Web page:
From the moment we are born a central part of being human is being connected with others through our relationships. In fact, relationships with others are so important for healthy human development that infants are wired to connect with others from the day they are born. So why are relationships so important for humans?
Much of our personal growth and well-being comes directly from our close relationships with others including our friends, family, significant others and even pets. Healthy relationships allow us to be our authentic self, faults and all, safe in the knowledge that we are okay just as we are. However, our drive to be in relationships with others often collides with our insecurities. We may try to keep parts of ourselves that we most insecure about hidden from others in an attempt to appear different or better than we really are. Paradoxically, by not sharing our true selves, we create barriers to engaging in healthy, growth-enhancing relationships.
For people with eating disorders, relationships can be particularly challenging. The secrecy that often goes along with an eating disorder can lead to distance and disconnection in relationships. That disconnection can create additional emotional distress that pushes one further towards eating disordered thoughts and behaviors. The UNC Eating Disorders Program, in collaboration with Mary Tantillo, PhD, RN, CS, is now offering a relational therapy group for individuals with binge eating disorder.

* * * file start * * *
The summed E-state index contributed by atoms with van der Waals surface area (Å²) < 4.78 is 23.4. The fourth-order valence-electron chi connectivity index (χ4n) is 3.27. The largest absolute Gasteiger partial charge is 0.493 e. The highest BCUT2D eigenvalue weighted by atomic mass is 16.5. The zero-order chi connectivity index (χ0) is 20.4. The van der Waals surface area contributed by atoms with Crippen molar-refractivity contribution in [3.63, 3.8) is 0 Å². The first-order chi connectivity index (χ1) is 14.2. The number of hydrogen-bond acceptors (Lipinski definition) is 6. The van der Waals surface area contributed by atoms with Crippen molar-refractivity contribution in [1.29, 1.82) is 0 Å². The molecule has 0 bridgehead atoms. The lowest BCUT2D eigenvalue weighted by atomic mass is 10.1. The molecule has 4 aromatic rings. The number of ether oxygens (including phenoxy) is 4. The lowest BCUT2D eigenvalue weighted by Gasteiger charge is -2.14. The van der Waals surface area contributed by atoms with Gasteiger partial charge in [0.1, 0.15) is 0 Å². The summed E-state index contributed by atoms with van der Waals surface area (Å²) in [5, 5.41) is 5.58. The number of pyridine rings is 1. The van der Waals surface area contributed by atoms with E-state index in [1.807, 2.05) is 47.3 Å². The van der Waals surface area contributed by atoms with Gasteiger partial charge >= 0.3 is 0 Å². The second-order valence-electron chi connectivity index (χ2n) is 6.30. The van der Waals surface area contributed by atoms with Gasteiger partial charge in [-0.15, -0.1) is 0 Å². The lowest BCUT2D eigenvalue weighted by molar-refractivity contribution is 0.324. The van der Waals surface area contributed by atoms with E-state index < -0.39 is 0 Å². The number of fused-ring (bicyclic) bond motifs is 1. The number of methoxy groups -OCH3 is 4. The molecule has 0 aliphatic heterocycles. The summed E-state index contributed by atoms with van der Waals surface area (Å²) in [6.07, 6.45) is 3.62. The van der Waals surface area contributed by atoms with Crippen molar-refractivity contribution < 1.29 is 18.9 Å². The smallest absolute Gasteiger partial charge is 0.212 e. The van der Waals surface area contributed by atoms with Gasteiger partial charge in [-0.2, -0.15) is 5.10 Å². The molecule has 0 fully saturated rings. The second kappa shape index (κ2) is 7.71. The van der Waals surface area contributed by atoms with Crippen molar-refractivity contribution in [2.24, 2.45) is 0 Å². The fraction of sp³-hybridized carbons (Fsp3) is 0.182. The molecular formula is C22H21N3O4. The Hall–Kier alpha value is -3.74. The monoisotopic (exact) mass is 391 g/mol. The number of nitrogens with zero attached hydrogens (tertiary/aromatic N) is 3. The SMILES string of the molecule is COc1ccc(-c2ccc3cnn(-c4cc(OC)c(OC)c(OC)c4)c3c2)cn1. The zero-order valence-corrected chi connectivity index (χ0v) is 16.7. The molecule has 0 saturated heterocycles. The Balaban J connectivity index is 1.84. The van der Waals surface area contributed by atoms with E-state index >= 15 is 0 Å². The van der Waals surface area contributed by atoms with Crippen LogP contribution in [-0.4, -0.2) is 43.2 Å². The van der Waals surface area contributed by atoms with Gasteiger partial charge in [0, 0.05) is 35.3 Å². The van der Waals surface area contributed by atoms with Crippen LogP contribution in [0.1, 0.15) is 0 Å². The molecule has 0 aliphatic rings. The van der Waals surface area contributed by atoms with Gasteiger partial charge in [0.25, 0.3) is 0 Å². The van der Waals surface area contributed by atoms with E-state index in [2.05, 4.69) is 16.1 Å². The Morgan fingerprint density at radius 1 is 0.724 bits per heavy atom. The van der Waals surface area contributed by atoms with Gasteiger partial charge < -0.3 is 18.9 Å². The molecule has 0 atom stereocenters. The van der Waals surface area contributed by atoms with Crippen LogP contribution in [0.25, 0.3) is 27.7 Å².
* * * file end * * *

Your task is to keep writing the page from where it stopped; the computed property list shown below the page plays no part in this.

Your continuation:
This relational therapy group will help people identify patterns of connection and disconnection in current and past significant relationships, and understand how eating disorder behaviors are related to disconnection in relationships. Through this exploration, new strategies can be developed to help people strengthen their relationships while decreasing their eating disorder behaviors. In addition, this approach examines cultural myths about weight and dieting and identifies how to develop a healthier relationship with food. This 16 week group will meet on Wednesdays at 5:00pm and will be led by Frances Ulman, PhD and Millie Maxwell, PhD. For more information, please contact Dr. Ulman at 966-7662 or firstname.lastname@example.org.